ENTERTAINMENT AFRICA INTERVIEW

31 Aug 2012 Comments 0

http://entertainmentafrica.mobi/music/view/news/63034-Oneonone-with-John-Ellis

 

 

It's been a couple of years since former lead-singer of Contemporary Christian rock outfit Tree63, John Ellis, left the band and the US to pursue his solo career back home in South Africa. He seems to have adjusted well into his new career direction, what with his first album 'Come Out Fighting' earning him a SAMA nomination and his second album, 'Rural' on its way.

 

So before we get to your album release, let's talk a little about your experiences in America and why did you decide to leave Tree63 and America?

I reached the end of the line creatively with Tree63. I had a very specific agenda with that band and we achieved more than I hoped for, so it was time to move on. We made a really good last record and then I moved my family back to SA at the end of 2007. Time for a break, a rest and a new start.

 

How would you describe your own personal sound after leaving the band?

I've had to work at a few things to figure out what my artistic identity might be like independent of the band. I wrote, sang, played and produced with Tree63, so how could I be anything other than 'John Ellis' as a solo artist? My two solo albums have been exploratory, looking for my voice.

 

'Rural' was recorded live over a period of three days at 'Peace of Eden' in Knysna, describe the process of putting the album together?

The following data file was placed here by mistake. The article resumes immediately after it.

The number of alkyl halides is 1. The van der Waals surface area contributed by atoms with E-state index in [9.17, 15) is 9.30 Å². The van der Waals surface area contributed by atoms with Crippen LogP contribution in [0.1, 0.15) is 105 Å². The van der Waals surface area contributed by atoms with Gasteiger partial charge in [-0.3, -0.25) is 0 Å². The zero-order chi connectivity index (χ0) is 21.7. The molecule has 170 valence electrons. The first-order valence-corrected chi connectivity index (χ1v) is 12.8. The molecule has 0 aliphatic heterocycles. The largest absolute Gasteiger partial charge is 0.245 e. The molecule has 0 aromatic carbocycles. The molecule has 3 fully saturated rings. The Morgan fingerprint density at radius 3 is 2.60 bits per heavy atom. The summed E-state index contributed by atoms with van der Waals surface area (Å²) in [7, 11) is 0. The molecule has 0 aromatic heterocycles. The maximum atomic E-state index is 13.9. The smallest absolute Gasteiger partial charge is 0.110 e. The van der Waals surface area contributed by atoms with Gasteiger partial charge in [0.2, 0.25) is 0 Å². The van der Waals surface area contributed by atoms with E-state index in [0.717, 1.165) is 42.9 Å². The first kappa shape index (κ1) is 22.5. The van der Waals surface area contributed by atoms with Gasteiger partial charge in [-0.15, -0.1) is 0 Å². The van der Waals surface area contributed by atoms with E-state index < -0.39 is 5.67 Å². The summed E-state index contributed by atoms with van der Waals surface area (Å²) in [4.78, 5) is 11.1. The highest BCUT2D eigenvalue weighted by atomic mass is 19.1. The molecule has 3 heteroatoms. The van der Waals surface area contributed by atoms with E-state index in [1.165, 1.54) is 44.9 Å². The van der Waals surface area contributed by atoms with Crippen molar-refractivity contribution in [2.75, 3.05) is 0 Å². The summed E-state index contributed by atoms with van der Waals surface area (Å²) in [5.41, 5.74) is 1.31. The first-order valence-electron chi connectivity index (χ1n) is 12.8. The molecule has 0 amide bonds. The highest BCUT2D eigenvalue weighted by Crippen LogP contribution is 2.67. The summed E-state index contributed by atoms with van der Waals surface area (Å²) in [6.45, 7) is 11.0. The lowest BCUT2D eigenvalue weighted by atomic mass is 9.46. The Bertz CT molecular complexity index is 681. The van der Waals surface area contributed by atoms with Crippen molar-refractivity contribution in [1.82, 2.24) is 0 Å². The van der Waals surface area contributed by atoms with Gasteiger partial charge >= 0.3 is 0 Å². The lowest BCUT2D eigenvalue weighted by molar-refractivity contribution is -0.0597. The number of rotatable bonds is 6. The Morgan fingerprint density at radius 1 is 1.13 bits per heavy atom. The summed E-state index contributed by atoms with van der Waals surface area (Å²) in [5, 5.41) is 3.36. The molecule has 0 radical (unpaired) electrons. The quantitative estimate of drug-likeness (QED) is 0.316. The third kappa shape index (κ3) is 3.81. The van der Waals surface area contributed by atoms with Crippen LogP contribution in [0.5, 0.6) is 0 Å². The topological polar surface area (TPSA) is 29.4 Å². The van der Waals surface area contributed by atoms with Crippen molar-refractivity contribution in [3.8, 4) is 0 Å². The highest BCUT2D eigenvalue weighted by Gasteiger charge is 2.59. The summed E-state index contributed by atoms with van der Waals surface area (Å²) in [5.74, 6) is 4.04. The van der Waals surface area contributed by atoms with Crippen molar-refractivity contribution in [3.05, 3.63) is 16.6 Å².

The songs were all ready and I actually demo'd the whole album, plus five or six extra songs, in a single evening at Guy Buttery's house in Umhlanga months before we finally got to Knysna. The modus operandi going into 'Peace of Eden' was to set up a few mics and capture actual spontaneous performances of the songs, rather than self-consciously 'produce' a record.

 

What is some of the subject matter you address and tackle?

The oldest song on 'Rural' is 'Never Had A Winter', dating back to 2006. The songs are largely confessional diary entries, but there's a lot of playing with language and idioms and musical influences, a decent amount of wishful thinking and the requisite bravado as well. I finally had a chance to record some legitimate blues poetry, and there’s a spontaneous piece of music called 'Back Of Beyond' on there which didn’t exist going into the sessions. There’s some 'how dare they?' outrage too, have to have that.

 

How much of a departure is it from the sound of 'Come Out Fighting'?

A complete departure. 'Come Out Fighting' was an angry rock 'n roll record, but it ended on a questing note, and that's where 'Rural' takes off. It’s focused around an acoustic guitar: wood, strings, words - that's the core.

 

Was it a difficult transition at all?

Not at all. I'm a songwriter first and foremost. The form is incidental, to a large degree. In a way, 'Come Out Fighting' was also a singer-songwriter record, just with electric guitars. This is closer to the core of what I really am as an artist - crafting words around melodies.

 

Why did you call it 'Rural'?

Stripped-down, simplified, basic, close to the earth.

 

And how long have you been working on it?

Some of the songs, like 'Rights All Wrong' and 'Come Home', were written even before 'Come Out Fighting' was recorded. It’s been five or six years in gestation.

 

How do you get ready for a live show or recording?

Tea, cigarettes, OCD-tuning of guitars, then you sort of wander infront of a mic and wait for magic to happen.

 

What have been some of the highlights of your career so far?

Being able to play guitar and sing something you've written and communicate to people is a highlight every time, whether it's to two people or 100 000.

 

What do you hope people will get out of the album?

Something true.

 

How do you feel about the label "Christan Rock"?

One of the devil’s better ideas.

 

When’s your next gig?

I’m launching 'Rural' across the country, starting with a Durban launch on the 7 September.

 

Date Posted : 30 Aug 2012

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